Denver: The Denver Film Society's "Cinema Q" series presents Gregg Araki's The Living End (1992) all this week. It's the story of two HIV-positive gay men going on a hedonistic rampage. Haven't seen it, but it sounds hilarious!

Los Angeles: What better place than the City of Angels, so frequently the setting of the dark dramas of the 1940s and '50s, to host a huge film noir festival? American Cinematheque at the Egyptian Theatre is unspooling 27 films throughout the month, most of them unavailable on DVD and many of them from new 35mm prints. Check the link for a complete list of titles and descriptions.

Los Angeles: To celebrate what would have been Bette Davis' 100th birthday, the Aero Theatre is showing eight of her films, seven of which earned her Oscar nominations. You missed a double feature last night (sorry), but tonight there's Dark Victory (1939) and Now, Voyager (1942), with All About Eve (1950) and Whatever Happened to Baby Jane? (1962) on Saturday, and The Whales of August (1987) and The Little Foxes (1941) on Sunday.

Madison, Wis.: The 10th annual Wisconsin Film Festival will occupy the heart of Madison this weekend, with several dozen features from around the globe crammed into just four days. Several titles were their countries' Oscar submissions this year, and there are screenings of some old classics in the mix, too.

Malibu, Calif.: Malibu isn't just home to wildfires, mudslides, and Mel Gibson DUIs. It's also home to the Malibu International Film Festival, the ninth edition of which takes place this weekend. The fest is still relatively small, with just four features, a few docs, and a couple dozen shorts unspooling over three days. But if you're nearby, it might be worth checking out. Support the small fests!

Philadelphia: Yo! The 17th Philadelphia Film Festival launched last night and will run through April 15, with more than 100 features on the program. Among the major titles: American Teen, Baghead, Body of War, The Forbidden Kingdom, Mongol, and Phoebe in Wonderland.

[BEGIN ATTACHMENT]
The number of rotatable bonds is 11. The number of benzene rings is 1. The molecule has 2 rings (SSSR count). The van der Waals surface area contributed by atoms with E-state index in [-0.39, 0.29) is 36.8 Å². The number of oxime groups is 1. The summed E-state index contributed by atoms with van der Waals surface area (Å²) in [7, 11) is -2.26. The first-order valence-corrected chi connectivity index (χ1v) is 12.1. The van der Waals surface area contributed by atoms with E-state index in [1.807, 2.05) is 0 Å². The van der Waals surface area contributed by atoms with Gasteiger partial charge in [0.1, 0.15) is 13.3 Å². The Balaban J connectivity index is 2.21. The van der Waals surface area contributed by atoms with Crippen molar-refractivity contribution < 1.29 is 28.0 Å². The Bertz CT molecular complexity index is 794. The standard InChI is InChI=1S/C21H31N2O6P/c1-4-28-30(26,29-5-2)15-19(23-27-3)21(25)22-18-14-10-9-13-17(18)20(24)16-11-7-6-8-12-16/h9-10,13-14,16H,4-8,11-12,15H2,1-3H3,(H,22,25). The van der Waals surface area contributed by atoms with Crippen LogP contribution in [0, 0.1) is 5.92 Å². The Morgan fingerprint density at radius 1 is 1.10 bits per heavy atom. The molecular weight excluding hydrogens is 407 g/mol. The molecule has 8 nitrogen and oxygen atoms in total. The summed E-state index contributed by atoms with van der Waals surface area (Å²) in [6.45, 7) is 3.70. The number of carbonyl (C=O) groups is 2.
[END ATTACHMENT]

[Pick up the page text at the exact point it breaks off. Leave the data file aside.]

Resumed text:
Portland, Ore.: A couple dozen features relating to the Jewish experience will play as part of the 16th Portland Jewish Film Festival, running at the Northwest Film Center through April 17. Gentiles welcome!

Salt Lake City: It's midnight, you live in Utah, and you want to escape. May I suggest Eternal Sunshine of the Spotless Mind? It's Michel Gondry's poignant comedy about intentional memory loss, and it's the midnight movie tonight and Saturday at the Tower Theatre, a place that always helps you forget you live in Utah.

Seattle: Are you a big fan of football, and by football I mean soccer? The Northwest Film Forum has two kick flicks playing this weekend that will give you a unique perspective of the sport. Zidane, a 21st Century Portrait uses multiple high-definition cameras to focus exclusively on the superstar player during a match, putting you right there on the field with the famous head-butter. Then there's Football As Never Before, a 1971 German film that did essentially the same thing with George Best.

Vail, Colo.: Telluride, Shmelluride. The Vail Film Festival, taking place in another of Colorado's scenic resort towns, runs through the weekend with 16 features, 10 documentaries, and a bunch of shorts. Among the titles: Forgetting Sarah Marshall, Bi the Way, Moving Midway, Mary Stuart Masterson's The Cake Eaters, and Amy Redford's The Guitar.



Is there something cool going on in your city? Send me a link! Eric.Snider(at)weblogsinc(dot)com.